A recent fly fishing trip to the Catskills region high-lighted the importance of moving on.
On day one of the trip, I saw what is an increasingly common sight: anglers lining up to fish a particularly productive fishing hole, or pool. One that is known for accommodating a good portion of large browns. Perhaps even a trophy brown.
Each angler had their allotted time to formulate a strategy and make a number of casts. They then had to move out and let the next angler get their shot at this notable fishing spot.
It’s easy to understand why any angler would want their turn at fishing these hot-spots. What’s not to like about successfully guiding a 25-inch trout to your net?
On day two, during a brief wade through a shallow stretch, I spotted five or perhaps six anglers lined-up at one of the holes. I found this activity, or more precisely, inactivity, to be unappealing.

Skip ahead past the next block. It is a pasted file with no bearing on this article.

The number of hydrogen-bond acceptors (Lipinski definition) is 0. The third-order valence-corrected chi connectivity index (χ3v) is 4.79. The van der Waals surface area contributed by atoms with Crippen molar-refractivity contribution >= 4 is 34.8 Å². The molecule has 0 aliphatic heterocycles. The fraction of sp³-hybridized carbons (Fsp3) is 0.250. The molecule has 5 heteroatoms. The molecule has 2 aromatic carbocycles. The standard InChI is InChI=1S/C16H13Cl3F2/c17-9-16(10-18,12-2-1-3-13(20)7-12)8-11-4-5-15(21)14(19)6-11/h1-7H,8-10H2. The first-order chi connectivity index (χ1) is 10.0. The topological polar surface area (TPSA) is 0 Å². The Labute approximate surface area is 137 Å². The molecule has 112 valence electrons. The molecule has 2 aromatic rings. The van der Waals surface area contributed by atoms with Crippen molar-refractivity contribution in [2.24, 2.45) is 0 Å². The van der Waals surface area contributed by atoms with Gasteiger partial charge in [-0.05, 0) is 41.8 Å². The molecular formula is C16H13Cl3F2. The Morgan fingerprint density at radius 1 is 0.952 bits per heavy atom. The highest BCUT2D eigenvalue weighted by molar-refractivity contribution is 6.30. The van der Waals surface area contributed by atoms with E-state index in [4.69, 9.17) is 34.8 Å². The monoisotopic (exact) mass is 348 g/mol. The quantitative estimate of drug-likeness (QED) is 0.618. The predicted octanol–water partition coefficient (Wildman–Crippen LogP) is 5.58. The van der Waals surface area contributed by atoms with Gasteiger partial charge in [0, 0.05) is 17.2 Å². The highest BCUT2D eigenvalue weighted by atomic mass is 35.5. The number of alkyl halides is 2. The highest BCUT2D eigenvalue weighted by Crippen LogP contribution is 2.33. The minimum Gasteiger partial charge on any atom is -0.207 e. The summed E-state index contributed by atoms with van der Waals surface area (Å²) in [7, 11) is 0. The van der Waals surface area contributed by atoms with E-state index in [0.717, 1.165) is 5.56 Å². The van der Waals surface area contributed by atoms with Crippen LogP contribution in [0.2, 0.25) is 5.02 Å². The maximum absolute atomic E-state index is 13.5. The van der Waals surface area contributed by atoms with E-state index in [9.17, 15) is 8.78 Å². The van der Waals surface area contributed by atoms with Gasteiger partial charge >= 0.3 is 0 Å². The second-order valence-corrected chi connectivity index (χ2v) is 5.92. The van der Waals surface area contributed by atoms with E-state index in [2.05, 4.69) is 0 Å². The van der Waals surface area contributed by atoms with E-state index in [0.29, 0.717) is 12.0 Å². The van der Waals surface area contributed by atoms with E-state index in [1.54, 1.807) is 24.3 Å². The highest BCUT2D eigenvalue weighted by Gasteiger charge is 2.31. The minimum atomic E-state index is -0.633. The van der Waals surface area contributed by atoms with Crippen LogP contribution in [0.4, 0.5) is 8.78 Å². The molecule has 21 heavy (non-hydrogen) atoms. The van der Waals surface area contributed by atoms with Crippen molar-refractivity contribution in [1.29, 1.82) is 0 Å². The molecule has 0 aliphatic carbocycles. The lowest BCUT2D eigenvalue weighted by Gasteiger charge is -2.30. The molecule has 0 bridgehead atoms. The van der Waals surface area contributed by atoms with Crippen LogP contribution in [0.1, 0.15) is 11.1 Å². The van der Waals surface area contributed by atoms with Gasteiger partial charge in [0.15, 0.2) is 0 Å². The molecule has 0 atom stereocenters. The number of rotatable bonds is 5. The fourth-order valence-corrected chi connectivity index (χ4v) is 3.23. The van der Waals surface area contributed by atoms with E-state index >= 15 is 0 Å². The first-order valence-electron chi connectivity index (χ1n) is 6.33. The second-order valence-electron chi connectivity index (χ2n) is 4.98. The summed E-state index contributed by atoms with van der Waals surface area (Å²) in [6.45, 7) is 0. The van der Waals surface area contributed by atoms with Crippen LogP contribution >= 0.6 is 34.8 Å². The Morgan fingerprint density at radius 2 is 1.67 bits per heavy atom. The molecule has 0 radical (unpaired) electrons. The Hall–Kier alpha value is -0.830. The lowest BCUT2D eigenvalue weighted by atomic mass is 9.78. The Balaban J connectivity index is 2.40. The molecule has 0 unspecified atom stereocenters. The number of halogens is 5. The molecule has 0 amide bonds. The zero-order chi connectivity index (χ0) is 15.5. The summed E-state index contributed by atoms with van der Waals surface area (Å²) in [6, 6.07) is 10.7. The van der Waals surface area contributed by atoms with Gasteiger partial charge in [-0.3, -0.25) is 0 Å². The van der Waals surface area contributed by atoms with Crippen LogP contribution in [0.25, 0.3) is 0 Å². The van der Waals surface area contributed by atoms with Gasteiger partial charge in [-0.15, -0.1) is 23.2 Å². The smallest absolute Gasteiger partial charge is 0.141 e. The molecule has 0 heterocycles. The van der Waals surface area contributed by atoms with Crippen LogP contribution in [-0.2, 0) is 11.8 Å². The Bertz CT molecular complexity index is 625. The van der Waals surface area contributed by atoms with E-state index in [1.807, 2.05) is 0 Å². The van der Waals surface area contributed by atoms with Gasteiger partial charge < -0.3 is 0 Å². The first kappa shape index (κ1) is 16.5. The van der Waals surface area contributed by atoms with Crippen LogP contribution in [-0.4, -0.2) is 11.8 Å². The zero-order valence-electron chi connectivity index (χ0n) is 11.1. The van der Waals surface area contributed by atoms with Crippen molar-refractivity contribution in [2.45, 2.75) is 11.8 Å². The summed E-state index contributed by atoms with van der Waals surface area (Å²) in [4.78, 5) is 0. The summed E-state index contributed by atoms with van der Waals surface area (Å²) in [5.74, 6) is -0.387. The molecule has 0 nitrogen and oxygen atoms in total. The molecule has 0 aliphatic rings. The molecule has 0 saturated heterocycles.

Anglers want and ought not be deprived their trophy fish, but I’ll argue that there’s a balance to be struck, and that there’s an uneven balance when line-ups at pools bring to mind standing in line with your kid in order to get onto a ride at Disney. Notable pools and holes are just that because of the generously sized fish they harbor, but even the most legendary of fishing holes can suffer from over-fishing. Some even undergo temporary exhaustion, leaving anglers wondering what might be wrong.
Despite the overfishing, fish will usually return to these holes because of the extraordinary underwater topography that offers both protection and a steady supply of nourishment.
I can’t help feeling that landing that trophy trout – or even just a hefty trout – in an unexpected location will make that fish all the more memorable. The expression “shooting fish in a barrel” comes to mind, and there’s no fun – or satisfaction – in that.
One of several golden rules in angling is to cover as much water as possible, so the next time you see one of these line-ups, move on. Time on the water is best spent fishing, not waiting for your turn.